Thanks for the advice Big Red, I'll take it from any one with that much experience, I had an hour to work on the bike last night, mainly putting the 415 chain on and prepping stuff for the weekend, and I believe I've found the reason for my chain constantly derailing. I don't know how my eyes missed this before but the chain is pulling out away from the engine sprocket just a bit to the rear sprocket, IE: the Rear sprocket is too far away from the spokes/ hub. I mounted it sandwich style with rubber on both sides of the spokes but it seems that's not getting a straight enough action for the chain. As I mentioned I do have a manic mechanic hub adapter coming in the mail which should make for easy adjustments but I'm eager to work with the rag joint this weekend. Now I'm thinking a proper re alignment of the motor and getting that rear sprocket closer to the spokes will do the trick, only problem is a chain rub on the tire seems imminent. Is that a common thing? Am I going about this properly?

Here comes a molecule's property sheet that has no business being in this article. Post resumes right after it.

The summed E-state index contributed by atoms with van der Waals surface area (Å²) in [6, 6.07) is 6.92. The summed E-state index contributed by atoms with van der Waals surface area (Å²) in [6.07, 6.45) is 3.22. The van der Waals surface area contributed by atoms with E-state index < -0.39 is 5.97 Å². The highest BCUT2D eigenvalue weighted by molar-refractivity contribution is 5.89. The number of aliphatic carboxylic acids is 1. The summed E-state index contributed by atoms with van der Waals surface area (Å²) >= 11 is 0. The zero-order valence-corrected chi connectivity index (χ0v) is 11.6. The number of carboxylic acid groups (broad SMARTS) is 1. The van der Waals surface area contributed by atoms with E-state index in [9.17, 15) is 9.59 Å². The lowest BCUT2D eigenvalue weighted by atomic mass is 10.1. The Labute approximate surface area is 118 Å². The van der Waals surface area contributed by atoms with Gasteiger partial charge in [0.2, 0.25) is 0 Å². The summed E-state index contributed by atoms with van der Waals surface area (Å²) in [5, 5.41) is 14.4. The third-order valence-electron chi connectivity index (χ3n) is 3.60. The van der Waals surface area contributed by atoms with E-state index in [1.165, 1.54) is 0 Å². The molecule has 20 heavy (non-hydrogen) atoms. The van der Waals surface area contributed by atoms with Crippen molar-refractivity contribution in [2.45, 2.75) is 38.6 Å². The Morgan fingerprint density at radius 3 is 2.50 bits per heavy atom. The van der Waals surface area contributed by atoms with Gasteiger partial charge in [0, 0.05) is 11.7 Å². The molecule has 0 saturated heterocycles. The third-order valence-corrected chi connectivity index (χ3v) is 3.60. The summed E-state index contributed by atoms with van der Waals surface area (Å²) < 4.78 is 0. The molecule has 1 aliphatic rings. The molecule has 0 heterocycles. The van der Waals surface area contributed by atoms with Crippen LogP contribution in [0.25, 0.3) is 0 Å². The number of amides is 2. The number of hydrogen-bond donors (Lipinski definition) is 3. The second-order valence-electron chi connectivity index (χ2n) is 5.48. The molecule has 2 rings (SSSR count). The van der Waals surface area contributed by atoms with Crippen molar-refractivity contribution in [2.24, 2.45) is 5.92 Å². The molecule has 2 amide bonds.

11. Big Red

    Big Red Active Member

    Wheel set up.

    Rhino A,
    Hey Ryan, Sounds like your on the right track. If you didnt have the clamshell adapter coming there are a few things you could try. First, pull any extra spacer possible from the right side (peddle side) to get the wheel over a little further. If you have a wider tire than usual sometimes it's the only solution that I've found. Yes, it will slightly "off center" your wheel. You can't really feel any difference in the ride. Then put the spacers on the other side to equal out the hub space.
    Make your own rubber spacers for the rear sprocket. I've made them from an old tire sidewall. You can stack them as much or as little as you need. I DONT recomend puttind ANY metal parts directly to the spokes. It will cut and break your spokes.